Two years ago, Jordan Hannay was addicted to meth and heroin.
At the time, County Attorney David Brickey had seen her come in and out of his courtroom and jail for repeated drug violations. He and his staffers had just begun the county's Drug Court progam, but he resisted recommending the Kamas woman for it.
"I am one who thought she wouldn't be a good candidate," Brickey. "I didn't think she could knuckle down. I am so thrilled to be able to eat my words."
Brickey is happy because Hannay, 23, became the fourth graduate of the Drug Court on Monday, celebrated in an outdoor ceremony attended by members of the community and the Summit County Judiciary.
After two years of thrice-weekly drug tests and hundreds of hours of counseling, Hannay said it is still a "bittersweet" experience no longer having to endure the program's requirements. "When I started, I was ready to be done with it," she said in an interview before the ceremony. "But those people grew on me."
Hannay is so thankful for the experience that she plans on becoming a mentor to the other participants in the drug court program, which now has more than a dozen members.
Drug court was created two years ago as a different approach to what Brickey called "the increasing number of people who come in with their addiction issues" to jail and court.
Certain individuals with addiction problems are given the choice of going to jail to serve jail sentences or, alternately, submitting to three drug tests a week and as many as four addiction meetings a week while holding down a job, going to school, or performing community service. After between 18 months to two years in the program, participants who have kicked their habits, cleared the drug tests and completed all of the requirements are eligible to graduate and not have to serve jail time.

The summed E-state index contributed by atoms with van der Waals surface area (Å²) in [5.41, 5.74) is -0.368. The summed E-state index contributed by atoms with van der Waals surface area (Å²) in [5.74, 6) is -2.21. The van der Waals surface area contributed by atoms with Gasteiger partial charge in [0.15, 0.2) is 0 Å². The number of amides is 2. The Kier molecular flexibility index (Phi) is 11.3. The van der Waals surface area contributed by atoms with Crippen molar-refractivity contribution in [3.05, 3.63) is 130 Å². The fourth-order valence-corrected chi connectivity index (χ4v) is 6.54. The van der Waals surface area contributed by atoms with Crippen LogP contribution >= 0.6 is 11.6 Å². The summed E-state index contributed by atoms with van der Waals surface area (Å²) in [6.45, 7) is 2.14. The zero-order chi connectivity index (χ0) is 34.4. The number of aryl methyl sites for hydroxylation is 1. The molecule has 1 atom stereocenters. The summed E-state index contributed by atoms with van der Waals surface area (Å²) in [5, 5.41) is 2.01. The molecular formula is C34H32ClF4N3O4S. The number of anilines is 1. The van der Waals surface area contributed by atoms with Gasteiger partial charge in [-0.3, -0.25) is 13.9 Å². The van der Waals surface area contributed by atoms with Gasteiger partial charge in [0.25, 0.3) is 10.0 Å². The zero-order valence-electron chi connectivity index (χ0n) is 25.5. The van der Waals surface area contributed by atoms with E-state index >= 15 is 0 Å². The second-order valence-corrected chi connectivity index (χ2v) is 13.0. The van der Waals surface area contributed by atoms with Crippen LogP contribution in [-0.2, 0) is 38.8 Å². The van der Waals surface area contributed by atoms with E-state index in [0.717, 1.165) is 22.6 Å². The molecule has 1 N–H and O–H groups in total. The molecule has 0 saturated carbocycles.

"It's one of the best things we can do in the county," said Summit County Councilman Roger Armstrong. "Addiction is very difficult. I love the approach they're taking."
It is a group effort, Brickey said, between agencies that include the County Attorney's office, Valley Behavioral Health, probation and parole officers, the Summit County Judiciary, and public defenders -- many whom work without additional pay -- to ensure the success of the program.
Not every participant is a success story. The third person to enter the drug court program died from an overdose about a year ago. "That hits home," Brickey said.
But the success stories are what keep the drug court growing, with rehabilitation the goal rather than punishment. "Jordan and other grads are proof that with diligence and a positive attitude you can overcome addiction," Brickey said.
Hannay said she has been sober since Nov. 2, 2012 after several months of struggling with the constraints of the drug court program. But she is grateful that the County Attorney and others didn't give up on her, and now she is working full-time in property management after seasonal jobs at local resorts. "[The agencies] saw me go through the court system, and go in and go out, and go in and out," she said. "I owe a lot of gratitude. They kept on giving me chances. They believed in me."
Other than the graduation ceremony, which she said should motivate other participants in the program, Hannay doesn't plan on celebrating lavishly. "I don't plan on having a big party that would be detrimental to my recovery," she said, bittersweetly.